The past five-plus weeks have been historic in a number of ways. We've witnessed record-breaking volatility in the stock market, along with the steepest descent into bear market territory of all time. Investors have had their resolve tested like never before.

At the same time, we've observed an unprecedented response to the spread of the coronavirus disease 2019 (COVID-19), which has topped 716,000 cases worldwide, according to Johns Hopkins University, as of March 29. Within the U.S., select states have taken stringent measures to shut down all nonessential businesses, grounding economic activity to a halt. It's this uncertainty and economic stoppage that has investors on edge.

While most investment vehicles are liable to struggle in the shadow of COVID-19 (at least in the interim), it may prove to be the perfect storm of events that sends physical gold prices shooting through the roof. Having ended the previous week at $1,628 an ounce, it would not be in the least bit surprising if spot gold approached $3,000 per ounce by sometime in 2022.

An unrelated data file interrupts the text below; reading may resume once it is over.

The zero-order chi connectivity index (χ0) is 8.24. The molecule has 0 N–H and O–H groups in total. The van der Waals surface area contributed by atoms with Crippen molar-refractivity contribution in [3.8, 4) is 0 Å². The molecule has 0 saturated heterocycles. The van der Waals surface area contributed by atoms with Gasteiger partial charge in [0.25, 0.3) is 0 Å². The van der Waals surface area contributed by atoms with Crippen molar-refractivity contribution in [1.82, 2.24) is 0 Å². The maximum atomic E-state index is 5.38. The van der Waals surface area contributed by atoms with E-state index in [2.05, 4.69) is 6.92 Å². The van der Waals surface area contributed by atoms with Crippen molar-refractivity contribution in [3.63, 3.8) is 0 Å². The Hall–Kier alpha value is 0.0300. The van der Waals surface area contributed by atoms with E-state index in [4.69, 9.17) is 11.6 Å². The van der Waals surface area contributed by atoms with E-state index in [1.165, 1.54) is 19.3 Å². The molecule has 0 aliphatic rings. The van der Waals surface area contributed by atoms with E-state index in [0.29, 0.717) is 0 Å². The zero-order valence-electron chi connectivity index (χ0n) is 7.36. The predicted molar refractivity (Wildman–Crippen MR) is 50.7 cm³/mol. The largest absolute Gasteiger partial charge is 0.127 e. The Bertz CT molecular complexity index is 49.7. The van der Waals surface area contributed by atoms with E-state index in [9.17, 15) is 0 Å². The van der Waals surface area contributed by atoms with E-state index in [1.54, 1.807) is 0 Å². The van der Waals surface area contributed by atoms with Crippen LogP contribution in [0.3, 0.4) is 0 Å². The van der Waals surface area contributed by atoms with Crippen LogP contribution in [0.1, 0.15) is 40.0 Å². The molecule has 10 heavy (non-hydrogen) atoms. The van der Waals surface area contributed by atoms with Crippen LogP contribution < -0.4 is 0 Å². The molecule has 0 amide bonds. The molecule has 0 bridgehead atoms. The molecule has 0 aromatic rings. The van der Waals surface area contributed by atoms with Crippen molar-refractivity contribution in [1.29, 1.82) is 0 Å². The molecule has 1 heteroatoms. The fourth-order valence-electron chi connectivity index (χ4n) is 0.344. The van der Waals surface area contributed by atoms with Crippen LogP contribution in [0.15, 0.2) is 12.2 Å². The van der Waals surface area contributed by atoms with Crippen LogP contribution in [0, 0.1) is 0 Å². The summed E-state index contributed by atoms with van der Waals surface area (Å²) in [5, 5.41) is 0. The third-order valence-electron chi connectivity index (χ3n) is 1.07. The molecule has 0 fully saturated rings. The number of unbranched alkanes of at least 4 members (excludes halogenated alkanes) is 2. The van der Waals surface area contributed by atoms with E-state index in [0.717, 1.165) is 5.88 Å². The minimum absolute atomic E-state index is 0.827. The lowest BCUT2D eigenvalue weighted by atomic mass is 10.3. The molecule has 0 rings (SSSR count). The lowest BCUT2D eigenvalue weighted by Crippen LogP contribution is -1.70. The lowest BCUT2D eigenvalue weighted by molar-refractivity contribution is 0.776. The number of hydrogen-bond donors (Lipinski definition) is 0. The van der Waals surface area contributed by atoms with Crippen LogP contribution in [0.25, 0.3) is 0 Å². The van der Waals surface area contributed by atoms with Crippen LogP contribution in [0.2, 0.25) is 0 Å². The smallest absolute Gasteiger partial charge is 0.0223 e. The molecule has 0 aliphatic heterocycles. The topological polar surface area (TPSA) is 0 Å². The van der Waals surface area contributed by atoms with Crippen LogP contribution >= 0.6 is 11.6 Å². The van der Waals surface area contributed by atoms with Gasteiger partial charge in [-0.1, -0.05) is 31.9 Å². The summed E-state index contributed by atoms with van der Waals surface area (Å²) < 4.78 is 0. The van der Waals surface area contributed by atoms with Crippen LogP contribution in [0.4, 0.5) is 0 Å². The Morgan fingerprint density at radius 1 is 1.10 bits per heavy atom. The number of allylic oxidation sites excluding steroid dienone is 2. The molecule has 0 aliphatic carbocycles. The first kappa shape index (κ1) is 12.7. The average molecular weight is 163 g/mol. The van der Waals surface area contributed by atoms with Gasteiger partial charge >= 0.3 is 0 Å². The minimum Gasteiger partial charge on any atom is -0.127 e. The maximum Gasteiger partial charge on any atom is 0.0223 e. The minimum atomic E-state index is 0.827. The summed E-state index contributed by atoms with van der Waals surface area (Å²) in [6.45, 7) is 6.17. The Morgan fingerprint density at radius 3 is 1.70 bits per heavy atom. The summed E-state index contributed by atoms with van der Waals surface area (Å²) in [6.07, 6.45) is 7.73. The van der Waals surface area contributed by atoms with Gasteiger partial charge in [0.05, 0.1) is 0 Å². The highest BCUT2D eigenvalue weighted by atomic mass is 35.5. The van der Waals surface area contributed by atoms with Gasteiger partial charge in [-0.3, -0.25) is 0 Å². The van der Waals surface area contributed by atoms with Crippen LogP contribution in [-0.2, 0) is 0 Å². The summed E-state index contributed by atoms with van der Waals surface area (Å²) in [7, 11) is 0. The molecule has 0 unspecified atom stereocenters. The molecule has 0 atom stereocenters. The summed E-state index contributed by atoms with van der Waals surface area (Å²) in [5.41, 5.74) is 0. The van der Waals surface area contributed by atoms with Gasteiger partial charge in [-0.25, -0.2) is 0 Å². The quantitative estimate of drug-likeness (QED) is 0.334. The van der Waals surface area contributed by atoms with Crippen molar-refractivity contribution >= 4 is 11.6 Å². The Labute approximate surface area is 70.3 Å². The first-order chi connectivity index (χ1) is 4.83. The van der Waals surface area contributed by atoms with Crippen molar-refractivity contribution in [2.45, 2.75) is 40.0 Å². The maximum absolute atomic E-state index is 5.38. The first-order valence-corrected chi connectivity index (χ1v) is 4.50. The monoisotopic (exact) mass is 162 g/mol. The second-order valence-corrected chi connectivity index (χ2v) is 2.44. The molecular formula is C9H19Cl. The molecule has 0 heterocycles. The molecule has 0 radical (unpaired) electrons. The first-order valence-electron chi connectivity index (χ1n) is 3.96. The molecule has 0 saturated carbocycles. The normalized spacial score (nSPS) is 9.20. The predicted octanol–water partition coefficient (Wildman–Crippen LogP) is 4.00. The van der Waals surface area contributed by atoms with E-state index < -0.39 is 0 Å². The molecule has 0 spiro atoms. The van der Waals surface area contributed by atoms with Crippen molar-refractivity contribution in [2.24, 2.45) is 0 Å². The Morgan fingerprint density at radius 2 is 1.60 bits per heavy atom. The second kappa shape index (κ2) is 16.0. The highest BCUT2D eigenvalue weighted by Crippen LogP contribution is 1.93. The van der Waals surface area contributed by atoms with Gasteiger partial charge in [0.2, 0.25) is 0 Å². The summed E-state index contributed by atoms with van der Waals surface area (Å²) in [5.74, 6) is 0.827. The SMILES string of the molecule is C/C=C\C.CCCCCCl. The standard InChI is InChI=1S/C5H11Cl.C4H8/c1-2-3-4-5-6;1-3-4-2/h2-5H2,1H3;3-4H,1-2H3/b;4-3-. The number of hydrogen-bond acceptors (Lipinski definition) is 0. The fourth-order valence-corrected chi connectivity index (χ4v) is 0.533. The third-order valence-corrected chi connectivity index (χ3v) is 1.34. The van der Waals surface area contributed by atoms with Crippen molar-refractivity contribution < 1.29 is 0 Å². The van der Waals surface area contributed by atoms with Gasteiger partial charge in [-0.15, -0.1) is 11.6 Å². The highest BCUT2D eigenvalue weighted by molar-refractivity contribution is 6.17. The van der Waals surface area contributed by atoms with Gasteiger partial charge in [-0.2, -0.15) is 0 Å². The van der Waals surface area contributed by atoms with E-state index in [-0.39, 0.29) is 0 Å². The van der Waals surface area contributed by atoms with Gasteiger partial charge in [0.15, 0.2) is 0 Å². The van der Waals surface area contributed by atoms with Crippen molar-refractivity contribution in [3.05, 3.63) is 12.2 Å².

Two gold bars placed side by side.

Image source: Getty Images.

This is what a perfect scenario looks like for gold

What exactly does a "perfect storm" look like for the gold market? Let's take a closer look at the six key components.

1. The federal funds rate is back at a historic low

First off, we've seen the Federal Reserve act very aggressively on the interest rate front by lowering its federal funds target rate back to an historic low of 0% to 0.25%. While the Fed doesn't directly influence lending rates, its actions do trickle down and impact everything from credit card interest rates to the yields in savings accounts. This move back to all-time lows on the federal funds rate virtually ensures investors that they won't be able to make much guaranteed money by investing in bank CDs or other relatively safe investment vehicles.

2. Global bonds yields have plunged